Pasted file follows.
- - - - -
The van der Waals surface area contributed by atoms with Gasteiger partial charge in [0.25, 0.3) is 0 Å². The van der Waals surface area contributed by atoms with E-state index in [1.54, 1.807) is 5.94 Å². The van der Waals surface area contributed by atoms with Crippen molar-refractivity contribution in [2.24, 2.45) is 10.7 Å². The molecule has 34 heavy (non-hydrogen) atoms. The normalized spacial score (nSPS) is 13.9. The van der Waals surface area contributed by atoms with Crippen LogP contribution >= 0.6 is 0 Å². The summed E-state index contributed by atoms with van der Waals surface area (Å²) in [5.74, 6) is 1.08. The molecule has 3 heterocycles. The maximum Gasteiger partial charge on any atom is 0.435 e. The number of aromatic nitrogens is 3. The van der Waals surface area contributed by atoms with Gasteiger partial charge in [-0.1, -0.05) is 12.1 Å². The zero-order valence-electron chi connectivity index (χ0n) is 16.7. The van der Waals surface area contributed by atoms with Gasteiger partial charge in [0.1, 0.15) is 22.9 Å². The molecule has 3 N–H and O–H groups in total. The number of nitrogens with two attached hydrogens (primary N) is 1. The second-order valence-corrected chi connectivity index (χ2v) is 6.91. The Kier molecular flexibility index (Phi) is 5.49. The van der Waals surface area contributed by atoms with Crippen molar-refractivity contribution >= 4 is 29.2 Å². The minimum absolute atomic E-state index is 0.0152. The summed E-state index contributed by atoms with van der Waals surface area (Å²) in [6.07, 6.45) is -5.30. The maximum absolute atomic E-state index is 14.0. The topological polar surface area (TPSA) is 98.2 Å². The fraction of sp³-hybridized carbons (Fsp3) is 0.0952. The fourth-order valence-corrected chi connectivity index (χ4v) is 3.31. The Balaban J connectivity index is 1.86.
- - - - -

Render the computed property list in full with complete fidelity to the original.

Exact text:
The van der Waals surface area contributed by atoms with Gasteiger partial charge in [0.25, 0.3) is 0 Å². The van der Waals surface area contributed by atoms with E-state index in [1.54, 1.807) is 5.94 Å². The van der Waals surface area contributed by atoms with Crippen molar-refractivity contribution in [2.24, 2.45) is 10.7 Å². The molecule has 34 heavy (non-hydrogen) atoms. The normalized spacial score (nSPS) is 13.9. The van der Waals surface area contributed by atoms with Crippen LogP contribution >= 0.6 is 0 Å². The summed E-state index contributed by atoms with van der Waals surface area (Å²) in [5.74, 6) is 1.08. The molecule has 3 heterocycles. The maximum Gasteiger partial charge on any atom is 0.435 e. The number of aromatic nitrogens is 3. The van der Waals surface area contributed by atoms with Gasteiger partial charge in [-0.1, -0.05) is 12.1 Å². The zero-order valence-electron chi connectivity index (χ0n) is 16.7. The van der Waals surface area contributed by atoms with Gasteiger partial charge in [0.1, 0.15) is 22.9 Å². The molecule has 3 N–H and O–H groups in total. The number of nitrogens with two attached hydrogens (primary N) is 1. The second-order valence-corrected chi connectivity index (χ2v) is 6.91. The Kier molecular flexibility index (Phi) is 5.49. The van der Waals surface area contributed by atoms with Crippen molar-refractivity contribution >= 4 is 29.2 Å². The minimum absolute atomic E-state index is 0.0152. The summed E-state index contributed by atoms with van der Waals surface area (Å²) in [6.07, 6.45) is -5.30. The maximum absolute atomic E-state index is 14.0. The topological polar surface area (TPSA) is 98.2 Å². The fraction of sp³-hybridized carbons (Fsp3) is 0.0952. The fourth-order valence-corrected chi connectivity index (χ4v) is 3.31. The Balaban J connectivity index is 1.86.